Markets tumbled more than 2 percent Friday, wiping out gains made earlier in the week, after the release of a lackluster jobs report and the news that the U.S. government was suing more than a dozen large banks over toxic mortgage investments.
Friday’s downturn extended a two-day slide and harkened back to Wall Street’s wild swings in early August, when stocks would rise and fall more than 400 points in a single day. Markets had appeared to stabilize last week, but yesterday’s drop indicated that investors are still nervous, ready to pull the trigger and sell at the first sign of bad news.
The blue-chip Dow Jones industrial average ended the day down 253 points, or 2.2 percent. The S&P 500, a broader measure of stocks, fell 30 points, or 2.5 percent, while the tech-heavy Nasdaq lost 65 points, or about 2.5 percent.
The worries have centered around the weak U.S. economy, particularly after the Labor Department announced Friday morning that payrolls had added zero net jobs in August, the poorest showing since September 2010.
“We’re not in a recession yet, but we’re right there at the edge,” said Mark Zandi, chief economist at Moody’s Analytics. “Markets aren’t discounting a recession just yet, but the jitters reflect just how precarious a situation we’re in.”
Bank stocks, in particular, took a hit on news that the Federal Housing Finance Agency was preparing to sue more than a dozen big banks in order to recoup billions of dollars in losses from mortgage-backed securities that had been sold to taxpayer-backed Fannie Mae and Freddie Mac and then went sour after the housing collapse in 2008.
The FHFA officially announced its lawsuit after the 4 p.m. close in New York, naming 17 banks, including Bank of America, Citigroup, JPMorgan Chase and Goldman Sachs over $196 billion in mortgage securities.
Prior to close, Bank of America’s stock had dropped 8.3 percent, while JPMorgan Chase, Citigroup and Wells Fargo & Co. had all fallen more than 4 percent. Overall, the 24-company KBW Bank Index slid 4.5 percent.
Many of the largest financial institutions were already in trouble prior to the unveiling of the FHFA suit. Goldman Sachs had fallen 3.5 percent after regulators announced an enforcement action against a former subsidiary of the bank over its foreclosure practices. And shares of Bank of America had dropped as investors worried whether the nation’s largest lender could weather another downturn in the economy. Analysts noted that the lawsuit was likely to put the financial sector in a further bind.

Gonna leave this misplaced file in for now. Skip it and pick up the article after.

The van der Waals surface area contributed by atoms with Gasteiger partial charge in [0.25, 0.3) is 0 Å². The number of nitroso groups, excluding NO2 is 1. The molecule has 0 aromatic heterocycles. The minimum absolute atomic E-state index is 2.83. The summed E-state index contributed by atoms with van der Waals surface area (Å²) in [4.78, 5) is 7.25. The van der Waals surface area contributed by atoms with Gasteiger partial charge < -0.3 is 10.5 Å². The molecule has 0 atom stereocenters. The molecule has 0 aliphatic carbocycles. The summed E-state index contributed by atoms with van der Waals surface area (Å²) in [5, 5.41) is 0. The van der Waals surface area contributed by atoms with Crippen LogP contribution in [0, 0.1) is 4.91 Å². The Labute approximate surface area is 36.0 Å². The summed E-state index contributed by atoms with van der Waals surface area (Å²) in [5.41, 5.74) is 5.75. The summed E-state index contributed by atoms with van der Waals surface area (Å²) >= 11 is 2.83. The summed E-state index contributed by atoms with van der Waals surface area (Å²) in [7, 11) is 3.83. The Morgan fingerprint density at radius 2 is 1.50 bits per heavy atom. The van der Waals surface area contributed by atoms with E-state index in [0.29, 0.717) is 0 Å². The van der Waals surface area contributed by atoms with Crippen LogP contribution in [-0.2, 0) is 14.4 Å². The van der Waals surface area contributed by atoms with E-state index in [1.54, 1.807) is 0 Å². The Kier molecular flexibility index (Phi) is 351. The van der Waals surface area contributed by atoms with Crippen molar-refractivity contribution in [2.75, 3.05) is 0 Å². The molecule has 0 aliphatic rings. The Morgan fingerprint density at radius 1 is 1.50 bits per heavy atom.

Under a recently established international standard, “banks are already undercapitalized,” said Richard Bove, an analyst with Rochdale Securities. “Since the banks can’t sell stock in this market, they have only one recourse, to shrink their balance sheets pretty dramatically. That means getting rid of loans and firing people.”
Oil trading also reflected weaker economic expectations, sliding $2.28 to end at $86.65 per barrel. The price of gold, meanwhile, soared to its highest level in nearly two weeks, to $1,881.60 per ounce, as investors sought safer havens.
One caveat to the pre-Labor Day slide is that trading volume remained relatively light this week, suggesting that many investors were still on vacation.
The recent dip could put pressure on the Federal Reserve as it considers further measures to stabilize the economy. Stocks rallied toward the end of the month after a speech by Fed Chairman Ben Bernanke on Aug. 26, when he noted that conditions had not yet deteriorated enough to warrant another round of stimulus. But, as Friday’s sell-off showed, even a seemingly tranquil week for the market can be easily disrupted.